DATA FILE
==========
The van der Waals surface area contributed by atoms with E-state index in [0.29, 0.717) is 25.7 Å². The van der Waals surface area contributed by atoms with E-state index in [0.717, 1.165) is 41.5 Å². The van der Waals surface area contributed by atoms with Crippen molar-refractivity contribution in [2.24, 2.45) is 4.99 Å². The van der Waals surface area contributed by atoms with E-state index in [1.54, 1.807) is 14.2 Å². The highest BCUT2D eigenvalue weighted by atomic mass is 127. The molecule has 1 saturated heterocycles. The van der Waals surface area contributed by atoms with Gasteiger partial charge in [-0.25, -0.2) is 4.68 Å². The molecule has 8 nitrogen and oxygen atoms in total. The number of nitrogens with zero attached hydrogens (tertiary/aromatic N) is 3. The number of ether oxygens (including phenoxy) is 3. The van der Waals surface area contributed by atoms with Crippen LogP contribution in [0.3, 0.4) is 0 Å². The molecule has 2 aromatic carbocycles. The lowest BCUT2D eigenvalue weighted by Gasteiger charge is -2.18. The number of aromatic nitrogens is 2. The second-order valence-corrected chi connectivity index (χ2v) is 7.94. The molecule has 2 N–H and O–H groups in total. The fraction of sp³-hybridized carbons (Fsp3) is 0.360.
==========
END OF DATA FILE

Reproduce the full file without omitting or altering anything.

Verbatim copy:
The van der Waals surface area contributed by atoms with E-state index in [0.29, 0.717) is 25.7 Å². The van der Waals surface area contributed by atoms with E-state index in [0.717, 1.165) is 41.5 Å². The van der Waals surface area contributed by atoms with Crippen molar-refractivity contribution in [2.24, 2.45) is 4.99 Å². The van der Waals surface area contributed by atoms with E-state index in [1.54, 1.807) is 14.2 Å². The highest BCUT2D eigenvalue weighted by atomic mass is 127. The molecule has 1 saturated heterocycles. The van der Waals surface area contributed by atoms with Gasteiger partial charge in [-0.25, -0.2) is 4.68 Å². The molecule has 8 nitrogen and oxygen atoms in total. The number of nitrogens with zero attached hydrogens (tertiary/aromatic N) is 3. The number of ether oxygens (including phenoxy) is 3. The van der Waals surface area contributed by atoms with Crippen LogP contribution in [0.3, 0.4) is 0 Å². The molecule has 2 aromatic carbocycles. The lowest BCUT2D eigenvalue weighted by Gasteiger charge is -2.18. The number of aromatic nitrogens is 2. The second-order valence-corrected chi connectivity index (χ2v) is 7.94. The molecule has 2 N–H and O–H groups in total. The fraction of sp³-hybridized carbons (Fsp3) is 0.360.